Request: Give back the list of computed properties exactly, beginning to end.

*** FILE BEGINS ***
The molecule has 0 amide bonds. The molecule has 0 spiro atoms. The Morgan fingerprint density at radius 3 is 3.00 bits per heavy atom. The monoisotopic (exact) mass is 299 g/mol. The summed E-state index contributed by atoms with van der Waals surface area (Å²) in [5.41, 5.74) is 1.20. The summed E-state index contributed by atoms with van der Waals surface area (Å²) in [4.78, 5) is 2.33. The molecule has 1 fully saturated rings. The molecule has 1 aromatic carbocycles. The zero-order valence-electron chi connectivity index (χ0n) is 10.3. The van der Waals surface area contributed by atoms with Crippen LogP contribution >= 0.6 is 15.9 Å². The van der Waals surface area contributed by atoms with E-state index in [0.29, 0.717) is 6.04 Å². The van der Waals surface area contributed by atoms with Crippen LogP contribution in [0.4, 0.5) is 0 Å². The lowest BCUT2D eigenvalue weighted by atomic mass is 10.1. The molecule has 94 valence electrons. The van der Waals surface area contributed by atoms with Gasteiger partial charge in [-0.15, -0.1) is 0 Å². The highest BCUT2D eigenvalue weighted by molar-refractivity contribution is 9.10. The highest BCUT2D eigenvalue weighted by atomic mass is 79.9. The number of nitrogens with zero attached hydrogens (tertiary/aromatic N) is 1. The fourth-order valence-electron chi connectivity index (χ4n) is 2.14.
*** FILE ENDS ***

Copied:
The molecule has 0 amide bonds. The molecule has 0 spiro atoms. The Morgan fingerprint density at radius 3 is 3.00 bits per heavy atom. The monoisotopic (exact) mass is 299 g/mol. The summed E-state index contributed by atoms with van der Waals surface area (Å²) in [5.41, 5.74) is 1.20. The summed E-state index contributed by atoms with van der Waals surface area (Å²) in [4.78, 5) is 2.33. The molecule has 1 fully saturated rings. The molecule has 1 aromatic carbocycles. The zero-order valence-electron chi connectivity index (χ0n) is 10.3. The van der Waals surface area contributed by atoms with Crippen LogP contribution >= 0.6 is 15.9 Å². The van der Waals surface area contributed by atoms with E-state index in [0.29, 0.717) is 6.04 Å². The van der Waals surface area contributed by atoms with Crippen LogP contribution in [0.4, 0.5) is 0 Å². The lowest BCUT2D eigenvalue weighted by atomic mass is 10.1. The molecule has 94 valence electrons. The van der Waals surface area contributed by atoms with Gasteiger partial charge in [-0.15, -0.1) is 0 Å². The highest BCUT2D eigenvalue weighted by molar-refractivity contribution is 9.10. The highest BCUT2D eigenvalue weighted by atomic mass is 79.9. The number of nitrogens with zero attached hydrogens (tertiary/aromatic N) is 1. The fourth-order valence-electron chi connectivity index (χ4n) is 2.14.